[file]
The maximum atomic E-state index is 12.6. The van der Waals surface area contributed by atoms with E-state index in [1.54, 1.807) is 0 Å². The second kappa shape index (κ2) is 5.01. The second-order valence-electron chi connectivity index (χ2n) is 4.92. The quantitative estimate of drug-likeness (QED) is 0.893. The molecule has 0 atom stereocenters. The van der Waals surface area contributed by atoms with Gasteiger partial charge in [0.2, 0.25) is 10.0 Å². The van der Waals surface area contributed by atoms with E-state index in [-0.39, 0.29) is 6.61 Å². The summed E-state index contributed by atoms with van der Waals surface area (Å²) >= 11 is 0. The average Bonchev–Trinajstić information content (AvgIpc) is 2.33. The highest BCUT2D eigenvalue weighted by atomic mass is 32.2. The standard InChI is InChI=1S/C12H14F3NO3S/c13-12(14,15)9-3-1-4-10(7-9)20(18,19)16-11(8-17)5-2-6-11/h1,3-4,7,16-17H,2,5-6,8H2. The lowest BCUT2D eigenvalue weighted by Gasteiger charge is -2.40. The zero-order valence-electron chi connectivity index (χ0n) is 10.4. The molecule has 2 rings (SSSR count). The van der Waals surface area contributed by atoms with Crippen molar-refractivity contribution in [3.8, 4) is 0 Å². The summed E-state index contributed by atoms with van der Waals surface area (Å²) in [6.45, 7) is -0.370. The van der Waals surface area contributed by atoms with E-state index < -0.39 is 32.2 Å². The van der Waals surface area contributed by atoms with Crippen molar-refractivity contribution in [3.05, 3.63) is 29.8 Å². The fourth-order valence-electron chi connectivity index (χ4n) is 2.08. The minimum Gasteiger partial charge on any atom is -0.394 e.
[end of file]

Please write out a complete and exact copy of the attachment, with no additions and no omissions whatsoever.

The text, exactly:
The maximum atomic E-state index is 12.6. The van der Waals surface area contributed by atoms with E-state index in [1.54, 1.807) is 0 Å². The second kappa shape index (κ2) is 5.01. The second-order valence-electron chi connectivity index (χ2n) is 4.92. The quantitative estimate of drug-likeness (QED) is 0.893. The molecule has 0 atom stereocenters. The van der Waals surface area contributed by atoms with Gasteiger partial charge in [0.2, 0.25) is 10.0 Å². The van der Waals surface area contributed by atoms with E-state index in [-0.39, 0.29) is 6.61 Å². The summed E-state index contributed by atoms with van der Waals surface area (Å²) >= 11 is 0. The average Bonchev–Trinajstić information content (AvgIpc) is 2.33. The highest BCUT2D eigenvalue weighted by atomic mass is 32.2. The standard InChI is InChI=1S/C12H14F3NO3S/c13-12(14,15)9-3-1-4-10(7-9)20(18,19)16-11(8-17)5-2-6-11/h1,3-4,7,16-17H,2,5-6,8H2. The lowest BCUT2D eigenvalue weighted by Gasteiger charge is -2.40. The zero-order valence-electron chi connectivity index (χ0n) is 10.4. The molecule has 2 rings (SSSR count). The van der Waals surface area contributed by atoms with Crippen molar-refractivity contribution in [3.8, 4) is 0 Å². The summed E-state index contributed by atoms with van der Waals surface area (Å²) in [6.45, 7) is -0.370. The van der Waals surface area contributed by atoms with E-state index < -0.39 is 32.2 Å². The van der Waals surface area contributed by atoms with Crippen molar-refractivity contribution in [3.05, 3.63) is 29.8 Å². The fourth-order valence-electron chi connectivity index (χ4n) is 2.08. The minimum Gasteiger partial charge on any atom is -0.394 e.